Those of us who have found a path in Recovery, or are just setting out on the journey often face a dilemma when it comes to disclosure about our problem. Sadly this often means we also remain silent about our solution.
Openly sharing with others our “status” can be a worrying, even stressful decision. Whether accepting the disease model and following a treatment program, making a personal decision to change, making new lifestyle choices or embracing a faith-based adjustment to our way of life – the stigma and shame of an addiction or substance dependence is often a key factor in determining who we tell, when we tell it and why.
Whilst this is a personal choice, and should always be, it is worth noting that our visibility could be invaluable to others, and to our own continued well being.
There is a growing consciousness among many people in Recovery that the shame and stigma (still so real in our societies around the condition) plays a major part in blocking access to help. Attitudes to addiction also play a major part in drug policies all over the world, as well as influencing approaches to addiction treatment, employment, social housing and education. Recent years have witnessed the growth of many new approaches to aspects of addiction, most of them coming from community organisations, some specialists in the field and those in the vanguard of the growing “recovery movement”. (Coincidentally there is a simultaneous and growing awareness of the desirability not to be dependent on mood or mind altering substances to enjoy life.)
Organisations are emerging, academics are writing, researching and developing advocacy propositions that support Recovery. Many recovering addicts would agree, stopping is the easy bit, staying stopped is harder. There is a need for support whether it is in the form of accessible physical and mental check ups, ongoing counselling or local community facilities.
When it comes to Recovery organisation it seems that our friends in America often lead the way.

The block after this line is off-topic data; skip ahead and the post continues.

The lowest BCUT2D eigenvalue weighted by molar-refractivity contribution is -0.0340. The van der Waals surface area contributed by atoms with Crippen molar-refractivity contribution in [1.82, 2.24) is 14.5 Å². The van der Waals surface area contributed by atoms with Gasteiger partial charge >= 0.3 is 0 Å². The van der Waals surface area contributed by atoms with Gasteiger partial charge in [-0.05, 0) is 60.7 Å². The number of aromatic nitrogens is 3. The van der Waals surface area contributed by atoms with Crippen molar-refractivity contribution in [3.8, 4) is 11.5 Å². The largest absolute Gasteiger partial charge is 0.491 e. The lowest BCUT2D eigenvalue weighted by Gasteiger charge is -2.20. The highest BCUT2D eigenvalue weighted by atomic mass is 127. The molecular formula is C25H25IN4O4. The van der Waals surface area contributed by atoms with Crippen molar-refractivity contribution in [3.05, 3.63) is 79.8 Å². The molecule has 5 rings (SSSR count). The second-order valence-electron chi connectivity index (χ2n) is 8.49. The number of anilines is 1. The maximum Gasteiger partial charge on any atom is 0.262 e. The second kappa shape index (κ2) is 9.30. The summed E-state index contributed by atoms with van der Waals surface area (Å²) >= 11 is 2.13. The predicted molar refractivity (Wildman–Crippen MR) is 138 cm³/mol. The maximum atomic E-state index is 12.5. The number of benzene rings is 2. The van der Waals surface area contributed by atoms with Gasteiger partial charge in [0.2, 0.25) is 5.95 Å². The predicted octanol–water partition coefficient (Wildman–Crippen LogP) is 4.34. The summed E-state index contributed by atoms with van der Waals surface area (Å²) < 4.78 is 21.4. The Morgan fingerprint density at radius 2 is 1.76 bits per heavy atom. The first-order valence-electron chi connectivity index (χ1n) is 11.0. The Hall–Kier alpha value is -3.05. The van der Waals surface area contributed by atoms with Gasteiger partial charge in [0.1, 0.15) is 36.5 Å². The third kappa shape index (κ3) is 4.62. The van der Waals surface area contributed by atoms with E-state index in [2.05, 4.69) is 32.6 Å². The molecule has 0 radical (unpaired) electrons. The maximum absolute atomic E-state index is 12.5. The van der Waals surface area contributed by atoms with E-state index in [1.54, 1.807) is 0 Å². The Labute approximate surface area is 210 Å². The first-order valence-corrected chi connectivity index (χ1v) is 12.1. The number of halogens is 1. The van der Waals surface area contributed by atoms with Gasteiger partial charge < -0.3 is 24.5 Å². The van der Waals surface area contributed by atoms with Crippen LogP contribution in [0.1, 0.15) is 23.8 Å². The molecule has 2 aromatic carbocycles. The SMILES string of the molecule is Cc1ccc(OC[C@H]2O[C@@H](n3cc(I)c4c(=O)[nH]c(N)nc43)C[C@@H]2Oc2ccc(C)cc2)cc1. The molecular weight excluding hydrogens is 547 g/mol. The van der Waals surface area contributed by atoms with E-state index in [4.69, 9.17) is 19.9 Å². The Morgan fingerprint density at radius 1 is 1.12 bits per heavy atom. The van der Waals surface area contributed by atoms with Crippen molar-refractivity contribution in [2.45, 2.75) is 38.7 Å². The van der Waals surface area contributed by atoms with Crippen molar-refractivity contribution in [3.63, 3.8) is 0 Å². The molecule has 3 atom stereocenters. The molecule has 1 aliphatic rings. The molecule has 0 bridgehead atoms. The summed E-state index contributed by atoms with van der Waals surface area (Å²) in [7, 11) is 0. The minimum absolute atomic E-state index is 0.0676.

In the US organisations like Faces And Voices Of Recovery (FAVOR) crystallize their aims simply and clearly obviously helps “we aim to raise the profile of the organized recovery community and help more people find recovery by demonstrating that over 23 million Americans from all walks of life have found recovery and promote widespread understanding that long-term recovery is a reality and a process that takes time and support.”
Going further FAVOR also lay out a series of achievable goals. They advocate for laws and policies that enable recovery, health, wellness and civic engagement for individuals, families and communities affected by alcohol and other drugs.
In the UK the annual UK Recovery Walk is just part of FAVOR UK’s developing structure with similar aims to the US. FAVOR UK aim to show there are viable and varied recovery solutions for alcohol and other drug problems. Members of the organization discuss their Recovery openly showing they are examples of real people who illustrate the diversity of recovery solutions whilst challenging any public attempt to dehumanise, objectify and demonise those trying to deal with their personal situation. Advocacy for variety, availability, and quality of local treatment as well as recovery support services is at the core of their work. Further engagement with legislators aims to remove barriers to recovery and the promotion of laws and social policies that reduce alcohol and other drug problems
Canada is also home to a growing Recovery structure, working on each local City level but connected through a national “umbrella”. The Scottish Recovery Consortium continue with their plans to enable community based organizations and help local initiatives thrive.
With all this advocacy, all this action, all this activity it might be time to give some thought to our personal decisions when it comes to sharing our own stories.
FAVOR have announced Recovery Advocacy Action Week #RAAW16 from May 2nd to May 6th, so the Online Recovery Academy will be posting each day this week on the daily theme.